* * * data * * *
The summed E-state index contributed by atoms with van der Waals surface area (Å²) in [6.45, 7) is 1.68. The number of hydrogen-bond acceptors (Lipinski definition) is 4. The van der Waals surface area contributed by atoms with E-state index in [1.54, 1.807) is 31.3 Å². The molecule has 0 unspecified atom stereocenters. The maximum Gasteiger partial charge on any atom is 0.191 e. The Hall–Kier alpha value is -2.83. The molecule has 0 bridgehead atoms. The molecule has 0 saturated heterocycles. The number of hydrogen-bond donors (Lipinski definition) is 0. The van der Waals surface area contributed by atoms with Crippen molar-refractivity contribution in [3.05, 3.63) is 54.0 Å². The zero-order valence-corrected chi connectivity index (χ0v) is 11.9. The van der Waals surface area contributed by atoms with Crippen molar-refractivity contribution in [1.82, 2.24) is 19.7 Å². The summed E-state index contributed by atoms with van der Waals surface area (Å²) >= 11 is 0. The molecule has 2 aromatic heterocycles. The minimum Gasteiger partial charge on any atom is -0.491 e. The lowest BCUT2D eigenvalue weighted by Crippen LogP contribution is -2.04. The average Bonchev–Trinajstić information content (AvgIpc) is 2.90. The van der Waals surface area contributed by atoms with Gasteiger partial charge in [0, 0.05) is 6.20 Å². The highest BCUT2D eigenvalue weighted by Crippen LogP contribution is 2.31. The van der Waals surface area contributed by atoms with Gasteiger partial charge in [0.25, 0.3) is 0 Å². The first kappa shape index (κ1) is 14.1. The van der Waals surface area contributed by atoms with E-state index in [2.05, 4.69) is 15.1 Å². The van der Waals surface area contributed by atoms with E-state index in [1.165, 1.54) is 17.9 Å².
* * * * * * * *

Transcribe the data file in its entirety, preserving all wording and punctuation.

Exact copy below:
The summed E-state index contributed by atoms with van der Waals surface area (Å²) in [6.45, 7) is 1.68. The number of hydrogen-bond acceptors (Lipinski definition) is 4. The van der Waals surface area contributed by atoms with E-state index in [1.54, 1.807) is 31.3 Å². The molecule has 0 unspecified atom stereocenters. The maximum Gasteiger partial charge on any atom is 0.191 e. The Hall–Kier alpha value is -2.83. The molecule has 0 bridgehead atoms. The molecule has 0 saturated heterocycles. The number of hydrogen-bond donors (Lipinski definition) is 0. The van der Waals surface area contributed by atoms with Crippen molar-refractivity contribution in [3.05, 3.63) is 54.0 Å². The zero-order valence-corrected chi connectivity index (χ0v) is 11.9. The van der Waals surface area contributed by atoms with Crippen molar-refractivity contribution in [1.82, 2.24) is 19.7 Å². The summed E-state index contributed by atoms with van der Waals surface area (Å²) >= 11 is 0. The molecule has 2 aromatic heterocycles. The minimum Gasteiger partial charge on any atom is -0.491 e. The lowest BCUT2D eigenvalue weighted by Crippen LogP contribution is -2.04. The average Bonchev–Trinajstić information content (AvgIpc) is 2.90. The van der Waals surface area contributed by atoms with Gasteiger partial charge in [0, 0.05) is 6.20 Å². The highest BCUT2D eigenvalue weighted by Crippen LogP contribution is 2.31. The van der Waals surface area contributed by atoms with Gasteiger partial charge in [0.25, 0.3) is 0 Å². The first kappa shape index (κ1) is 14.1. The van der Waals surface area contributed by atoms with E-state index in [2.05, 4.69) is 15.1 Å². The van der Waals surface area contributed by atoms with E-state index in [1.165, 1.54) is 17.9 Å².